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Addiction is bad for your health

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By Fatima Naqvi
Tue, 02, 21

Do you often find yourself scrolling through online stores and loading your carts with gazillions of things that you do not even need?

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Do you often find yourself scrolling through online stores and loading your carts with gazillions of things that you do not even need? Or when you are stressed out or simply bored, do you find yourself gobbling down pints of ice-cream and chocolates because you think it makes you feel better?

If you have ever caught yourself stuck in such a loop, then you might be dealing with a certain addiction. While drug misuse and chemical addiction is generally more prevalent, behavioural addiction such as compulsive shopping, food addiction, gaming, and social media, are equally detrimental and invasive; most of which remain undetected most of the time.

According to the Diagnostic and Statistical Manual of Mental Disorders, 5th Edition (DSM-5), addiction is defined as a feeling of strong craving for something that urges a person to act upon it to the point where the person’s ability to function in day-to-day life becomes impaired, leaving them unable to ignore the temptation despite being aware of its harmful consequences.

This vicious cycle of addiction begins at the reward system of the body where you find the act pleasurable due to the release of dopamine. The desire to rekindle this euphoria then leads to cravings from time to time, and before long, your body is adjusted to the high levels of happy hormones. In the end, it comes to a point where you lose control over your impulses and you are unable to rid yourself of the constant dependence.

Apropos of the severe health crisis inflicted by these addictions, healthcare experts from around the world stress on quitting the habit immediately as the only definite measure for good health. However, in light of strong addictions and high risks of relapse due to withdrawal symptoms, the concept of harm reduction has gained increased popularity across the global healthcare sector in recent times as one of an effective approach to minimise negative health consequences associated with certain substances and behaviours. While it was developed initially to counter drug abuse problems, now it is being used for a wide range of health and social issues where abstinence or instant withdrawal is not feasible.

Grounded in the principle of respecting and understanding the physical and psychological needs of the people, a harm reduction approach comprises a set of tailor-made strategies that work for the specific needs of the people struggling with problematic habits, with the sole goal of protecting their health and bringing positive changes to their lifestyles.

Today, as we are in the midst of a pandemic and stress levels are running high, we have become increasingly vulnerable to falling prey to different kinds of addictions one way or another. To overcome these dependent behaviours and addictions, here are a few top outtakes from harm reduction strategies that can help weaken the pattern and quit the addiction completely – eventually.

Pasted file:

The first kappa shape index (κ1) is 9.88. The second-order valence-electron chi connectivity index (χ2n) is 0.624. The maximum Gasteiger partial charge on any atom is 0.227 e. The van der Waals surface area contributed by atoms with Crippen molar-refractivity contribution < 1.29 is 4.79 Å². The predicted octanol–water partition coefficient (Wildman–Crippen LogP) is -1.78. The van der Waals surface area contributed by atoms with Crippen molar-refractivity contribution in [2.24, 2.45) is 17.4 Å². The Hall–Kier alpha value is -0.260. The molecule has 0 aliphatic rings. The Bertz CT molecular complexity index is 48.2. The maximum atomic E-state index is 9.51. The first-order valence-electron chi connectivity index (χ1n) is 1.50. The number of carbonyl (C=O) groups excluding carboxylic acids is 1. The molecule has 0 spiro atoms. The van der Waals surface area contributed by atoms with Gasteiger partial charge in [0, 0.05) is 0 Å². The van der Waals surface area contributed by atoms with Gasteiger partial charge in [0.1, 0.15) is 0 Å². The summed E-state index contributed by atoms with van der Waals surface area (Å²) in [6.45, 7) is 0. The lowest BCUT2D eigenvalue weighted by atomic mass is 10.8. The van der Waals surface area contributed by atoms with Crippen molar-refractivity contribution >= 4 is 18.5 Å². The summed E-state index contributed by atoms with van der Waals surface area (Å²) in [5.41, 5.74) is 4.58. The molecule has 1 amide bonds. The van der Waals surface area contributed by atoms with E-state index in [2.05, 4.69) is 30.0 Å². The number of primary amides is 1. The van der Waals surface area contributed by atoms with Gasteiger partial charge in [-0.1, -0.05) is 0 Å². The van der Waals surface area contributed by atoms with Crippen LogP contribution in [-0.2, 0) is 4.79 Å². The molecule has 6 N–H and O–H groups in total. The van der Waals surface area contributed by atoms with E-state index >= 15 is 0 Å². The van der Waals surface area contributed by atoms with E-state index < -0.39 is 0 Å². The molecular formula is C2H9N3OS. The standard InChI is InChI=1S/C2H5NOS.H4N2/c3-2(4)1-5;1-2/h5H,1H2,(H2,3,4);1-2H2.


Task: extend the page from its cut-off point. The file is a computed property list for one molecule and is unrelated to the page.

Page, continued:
Cut down the chain: While quitting the addiction instantly is difficult, it is always easier and effective to cut down on the amount of substance-intake or the time spent on the habit. If you are addicted to cigarette smoking, reduce your daily count or dump a cigarette before you have taken all the puffs. If you are dealing with caffeine addiction, limit your coffee or tea breaks to a minimum.

Set a budget: Whatever it is you are addicted to most likely has a lot of share in your budget. To reduce the harm on your health and the burden on your pocket, allocate a specific budget to your source of addiction and ensure you stay within the set limit. This will automatically help bring down your habit.

Find alternatives: As you juggle with the temporary pleasure and the permanent harm your addiction gives to you, try finding and bringing alternatives into your routine that may be equally pleasurable but less hazardous to your health. For instance, when you get a sugar craving, try substituting your regular chocolate with dark chocolate which may also contain some sugar and fat, but its antioxidant and anti-inflammatory effects on the body definitely outweigh the harm. Similarly, for your smoking addiction, try substituting your regular cigarette with reduced-risk alternatives that can eventually help you get off your habit completely by slowly and effectively reducing the harm to your body.

Where most of the traditional approaches to abstinence are myopic in nature that fail to take possible relapses into account, leaving the person bouncing back and forth from continuing and quitting; with the harm reduction approach, these risks of falling back into habit can be substantially reduced, giving you the elbow room to cut down on the harm according to your own specific needs, while also giving you the gentle push toward absolute cessation.

Thus, bringing these simple changes to your habits can work wonders for your physical and psychological health in the long run. However, the key is to acknowledge the harm these habits are doing to you and show the willingness to change for the better. And just like that, without even realising, you will be on track to quitting your addictive behaviour once and for all.

The author is a certified yoga instructor.